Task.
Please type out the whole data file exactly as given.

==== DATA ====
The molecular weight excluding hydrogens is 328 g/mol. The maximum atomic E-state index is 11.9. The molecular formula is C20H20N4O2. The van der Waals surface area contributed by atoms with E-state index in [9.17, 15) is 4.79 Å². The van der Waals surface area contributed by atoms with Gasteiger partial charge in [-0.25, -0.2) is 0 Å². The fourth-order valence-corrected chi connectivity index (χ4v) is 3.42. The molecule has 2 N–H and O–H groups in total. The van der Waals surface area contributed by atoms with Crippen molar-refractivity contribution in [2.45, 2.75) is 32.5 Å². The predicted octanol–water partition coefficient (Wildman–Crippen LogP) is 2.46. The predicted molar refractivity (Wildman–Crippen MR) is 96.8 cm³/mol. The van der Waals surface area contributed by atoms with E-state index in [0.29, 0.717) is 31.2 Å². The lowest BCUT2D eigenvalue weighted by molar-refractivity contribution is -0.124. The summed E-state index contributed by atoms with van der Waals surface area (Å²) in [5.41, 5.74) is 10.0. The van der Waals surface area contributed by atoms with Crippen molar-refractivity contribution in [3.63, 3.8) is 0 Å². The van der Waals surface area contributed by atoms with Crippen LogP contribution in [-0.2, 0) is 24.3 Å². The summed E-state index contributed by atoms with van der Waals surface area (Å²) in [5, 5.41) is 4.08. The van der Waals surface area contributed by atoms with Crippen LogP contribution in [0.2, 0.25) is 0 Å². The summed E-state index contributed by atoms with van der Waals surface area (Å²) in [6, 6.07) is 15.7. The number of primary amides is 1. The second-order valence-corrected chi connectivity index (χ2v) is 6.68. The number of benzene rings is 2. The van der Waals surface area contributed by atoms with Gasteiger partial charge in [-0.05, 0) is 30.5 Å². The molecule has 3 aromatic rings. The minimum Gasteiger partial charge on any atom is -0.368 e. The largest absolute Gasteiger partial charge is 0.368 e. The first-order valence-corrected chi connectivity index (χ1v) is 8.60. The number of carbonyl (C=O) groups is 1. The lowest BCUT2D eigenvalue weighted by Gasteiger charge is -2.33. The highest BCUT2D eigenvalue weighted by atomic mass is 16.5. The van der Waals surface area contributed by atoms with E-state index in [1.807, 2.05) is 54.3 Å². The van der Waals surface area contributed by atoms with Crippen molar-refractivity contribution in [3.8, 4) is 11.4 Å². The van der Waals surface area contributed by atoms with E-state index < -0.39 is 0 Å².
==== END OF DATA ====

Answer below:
The molecular weight excluding hydrogens is 328 g/mol. The maximum atomic E-state index is 11.9. The molecular formula is C20H20N4O2. The van der Waals surface area contributed by atoms with E-state index in [9.17, 15) is 4.79 Å². The van der Waals surface area contributed by atoms with Gasteiger partial charge in [-0.25, -0.2) is 0 Å². The fourth-order valence-corrected chi connectivity index (χ4v) is 3.42. The molecule has 2 N–H and O–H groups in total. The van der Waals surface area contributed by atoms with Crippen molar-refractivity contribution in [2.45, 2.75) is 32.5 Å². The predicted octanol–water partition coefficient (Wildman–Crippen LogP) is 2.46. The predicted molar refractivity (Wildman–Crippen MR) is 96.8 cm³/mol. The van der Waals surface area contributed by atoms with E-state index in [0.29, 0.717) is 31.2 Å². The lowest BCUT2D eigenvalue weighted by molar-refractivity contribution is -0.124. The summed E-state index contributed by atoms with van der Waals surface area (Å²) in [5.41, 5.74) is 10.0. The van der Waals surface area contributed by atoms with Crippen molar-refractivity contribution in [3.63, 3.8) is 0 Å². The van der Waals surface area contributed by atoms with Crippen LogP contribution in [-0.2, 0) is 24.3 Å². The summed E-state index contributed by atoms with van der Waals surface area (Å²) in [5, 5.41) is 4.08. The van der Waals surface area contributed by atoms with Crippen LogP contribution in [0.2, 0.25) is 0 Å². The summed E-state index contributed by atoms with van der Waals surface area (Å²) in [6, 6.07) is 15.7. The number of primary amides is 1. The second-order valence-corrected chi connectivity index (χ2v) is 6.68. The number of benzene rings is 2. The van der Waals surface area contributed by atoms with Gasteiger partial charge in [-0.05, 0) is 30.5 Å². The molecule has 3 aromatic rings. The minimum Gasteiger partial charge on any atom is -0.368 e. The largest absolute Gasteiger partial charge is 0.368 e. The first-order valence-corrected chi connectivity index (χ1v) is 8.60. The number of carbonyl (C=O) groups is 1. The lowest BCUT2D eigenvalue weighted by Gasteiger charge is -2.33. The highest BCUT2D eigenvalue weighted by atomic mass is 16.5. The van der Waals surface area contributed by atoms with E-state index in [1.807, 2.05) is 54.3 Å². The van der Waals surface area contributed by atoms with Crippen molar-refractivity contribution in [3.8, 4) is 11.4 Å². The van der Waals surface area contributed by atoms with E-state index < -0.39 is 0 Å².